Wednesday, 6 July 2016

I can make stuff hot again

So in my experiments with waste oil burning I have reached a new milestone. On Friday night I managed to make something hot using waste oil and compressed air alone.

I can also still break hammers. I think I trimmed too much off when I fitted the head on last time so it has just slid over the taper the wedges put in the wood. I have a few plans on how to fix this so it doesn't happen again. I'll be bringing you along for my experimentation there as well.

It took me a little while to get the fire going this good. To start with what I was trying was dripping the oil into a stream of air from my shop-vac on blow, atomizing(?) it then carrying it through into a fire that I'd already lit to get some heat into the fireplace. Unfortunately that didn't work.
I had some charcoal in the bottom of the fire to help get a decent bed of hot ashes to be spraying the oil onto. Unfortunately with any kind of draft, even from the hairdryer. The charcoal turned into embers which were getting picked up by the wind a little and heading towards the neighbors yards. Not so good.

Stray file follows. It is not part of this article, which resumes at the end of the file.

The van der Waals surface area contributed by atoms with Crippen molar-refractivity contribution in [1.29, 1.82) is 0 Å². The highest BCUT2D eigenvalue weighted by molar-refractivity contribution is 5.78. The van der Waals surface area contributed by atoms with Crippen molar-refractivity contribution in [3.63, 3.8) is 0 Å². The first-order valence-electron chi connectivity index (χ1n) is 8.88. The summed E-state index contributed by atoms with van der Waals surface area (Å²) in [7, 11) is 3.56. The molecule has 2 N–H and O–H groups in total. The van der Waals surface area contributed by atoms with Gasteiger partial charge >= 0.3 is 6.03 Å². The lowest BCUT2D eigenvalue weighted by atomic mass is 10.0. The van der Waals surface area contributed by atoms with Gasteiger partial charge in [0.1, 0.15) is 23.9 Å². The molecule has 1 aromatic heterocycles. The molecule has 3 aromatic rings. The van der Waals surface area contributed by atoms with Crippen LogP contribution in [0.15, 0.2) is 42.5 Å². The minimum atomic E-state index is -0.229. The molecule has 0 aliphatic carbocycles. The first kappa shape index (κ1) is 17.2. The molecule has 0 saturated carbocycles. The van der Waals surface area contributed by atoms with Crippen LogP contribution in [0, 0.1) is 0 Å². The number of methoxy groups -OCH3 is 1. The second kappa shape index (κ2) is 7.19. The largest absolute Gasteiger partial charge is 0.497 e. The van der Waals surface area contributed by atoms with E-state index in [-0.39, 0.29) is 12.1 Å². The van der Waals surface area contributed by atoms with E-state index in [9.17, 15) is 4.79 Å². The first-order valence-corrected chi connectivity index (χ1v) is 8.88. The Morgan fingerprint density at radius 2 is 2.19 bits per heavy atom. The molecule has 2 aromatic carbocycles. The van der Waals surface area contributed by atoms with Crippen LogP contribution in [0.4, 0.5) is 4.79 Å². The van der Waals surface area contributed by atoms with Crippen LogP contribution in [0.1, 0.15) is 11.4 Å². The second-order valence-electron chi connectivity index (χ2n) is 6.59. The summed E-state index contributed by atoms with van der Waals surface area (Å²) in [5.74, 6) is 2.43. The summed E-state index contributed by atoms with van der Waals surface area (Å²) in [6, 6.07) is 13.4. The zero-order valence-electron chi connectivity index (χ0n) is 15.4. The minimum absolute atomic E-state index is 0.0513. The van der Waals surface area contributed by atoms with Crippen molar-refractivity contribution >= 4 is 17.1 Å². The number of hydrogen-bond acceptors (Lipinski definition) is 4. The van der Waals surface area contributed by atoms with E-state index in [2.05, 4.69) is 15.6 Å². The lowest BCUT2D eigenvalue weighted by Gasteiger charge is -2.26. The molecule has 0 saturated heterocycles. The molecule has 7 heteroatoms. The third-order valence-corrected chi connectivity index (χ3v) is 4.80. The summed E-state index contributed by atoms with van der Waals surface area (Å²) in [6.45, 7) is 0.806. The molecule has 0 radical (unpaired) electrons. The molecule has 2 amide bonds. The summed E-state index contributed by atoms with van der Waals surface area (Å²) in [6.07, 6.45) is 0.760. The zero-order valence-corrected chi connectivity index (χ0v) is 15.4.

The next thing I tried was to just jamb the nozzle from my previous test(here) through a gap in the bricks and backfill with dirt. Unfortunately I forgot to take a photo of that as well.

This was the result:
A nice big ball of flame, with relatively few sparks as there is much less air moving. I put a spring in the fire as this is something I have been toying with a bit recently and it did get hot.
It did take a fir while so there is plenty of room to improve but a good proof of concept. It will burn when feeding into a smallish, pre-heated chamber.


Here I was deliberately running rich to get the big fat flame to come out of the fireplace and shed some light on the surrounding area so I could see what I'm doing.

It's impressive the amount of control I have over this, for a pretty crude piece of engineering.

After I turned off the burner this is what it looked like inside the fireplace. I put some bricks on top as it was spitting a little and I was hoping to stop the bricks surrounding the fireplace from cooling too quick and cracking. The glow is what's left of the fire I was using to get everything started, scraps of wood and charcoal mainly.
This is what was left a few days later. The burner is over on the left and can't quite be seen.

I took a little video of this and I will share that as soon as I have it edited together. I am going to play with this fireplace as it is for a while and see if I can get a bit more heat out of it, then I have a small gas bottle that will probably become my new forge. I will probably be lining that with some kind of fireproof material to help stop the steel from burning out.

Cheers,
Rex